Why they could be the division’s best: New defensive coordinator Robb Smith could breathe new life into the Hogs’ unit. The defensive line should be fine, and if the linebackers and secondary keep improving considerably – all indications show they did this spring – Arkansas will surprise people. There’s a lot to like along the defensive line.
Why they could be the division’s worst: Building linebacker depth could be a problem. The Hogs were too small and inconsistent at the position last year, and the secondary was two missed tackles away from being awful. The defense loses three defensive line starters, including future NFL-er Chris Smith.
PPG: 24.7 (9th)
YPP: 5.96 (10th)
Total defense: 420.7 YPG (12th)
Why they could be the division’s best: It’s encouraging the Tigers’ defense was average at best last season. Dee Ford was a standout, as was Chris Davis, but it was lacking star power. Immense youthful talent headlines the defensive line, and key pieces have to be replaced in the secondary. Overall, a second year in the same system will be obvious and will pay dividends starting this season. There’s much to like on Auburn’s defense for 2014.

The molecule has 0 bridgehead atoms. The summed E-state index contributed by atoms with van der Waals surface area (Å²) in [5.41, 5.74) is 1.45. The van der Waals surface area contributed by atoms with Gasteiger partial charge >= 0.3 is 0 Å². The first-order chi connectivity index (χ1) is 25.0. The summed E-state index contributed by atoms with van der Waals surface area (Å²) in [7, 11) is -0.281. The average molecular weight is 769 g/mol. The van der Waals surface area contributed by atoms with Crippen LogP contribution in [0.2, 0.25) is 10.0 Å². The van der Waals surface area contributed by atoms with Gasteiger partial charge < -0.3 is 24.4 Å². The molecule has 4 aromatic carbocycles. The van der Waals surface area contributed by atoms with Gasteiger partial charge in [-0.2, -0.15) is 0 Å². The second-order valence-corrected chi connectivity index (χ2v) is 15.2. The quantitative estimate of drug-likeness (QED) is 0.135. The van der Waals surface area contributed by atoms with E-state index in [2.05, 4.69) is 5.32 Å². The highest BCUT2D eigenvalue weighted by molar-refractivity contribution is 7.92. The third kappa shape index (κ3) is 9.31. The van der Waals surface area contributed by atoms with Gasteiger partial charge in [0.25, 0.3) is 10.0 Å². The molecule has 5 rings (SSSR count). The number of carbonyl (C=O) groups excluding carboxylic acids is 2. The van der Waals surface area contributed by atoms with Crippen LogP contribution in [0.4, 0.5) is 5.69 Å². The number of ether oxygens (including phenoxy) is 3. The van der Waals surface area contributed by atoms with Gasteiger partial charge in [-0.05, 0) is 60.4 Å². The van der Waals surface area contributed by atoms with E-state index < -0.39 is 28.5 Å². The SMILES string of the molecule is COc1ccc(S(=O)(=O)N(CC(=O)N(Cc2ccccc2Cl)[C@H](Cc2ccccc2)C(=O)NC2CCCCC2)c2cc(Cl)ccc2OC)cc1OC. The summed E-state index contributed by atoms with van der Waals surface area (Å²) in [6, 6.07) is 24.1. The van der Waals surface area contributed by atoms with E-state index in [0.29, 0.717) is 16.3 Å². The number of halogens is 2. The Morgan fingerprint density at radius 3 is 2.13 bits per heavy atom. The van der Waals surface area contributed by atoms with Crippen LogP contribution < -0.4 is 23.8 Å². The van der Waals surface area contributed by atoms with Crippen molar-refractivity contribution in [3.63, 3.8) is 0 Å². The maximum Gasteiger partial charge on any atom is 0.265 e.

Why they could be the division’s worst: The secondary and defensive line are the two biggest concerns. A dominant pass rush covers up considerable secondary mistakes, but if the Tigers struggle replacing Ford’s pass rush, even an improved secondary could get exposed. Several first-year starters headline Auburn’s defensive unit.
PPG: 22 (4th)
YPP: 5.08 (3rd)
Total defense: 340.7 YPG (3rd)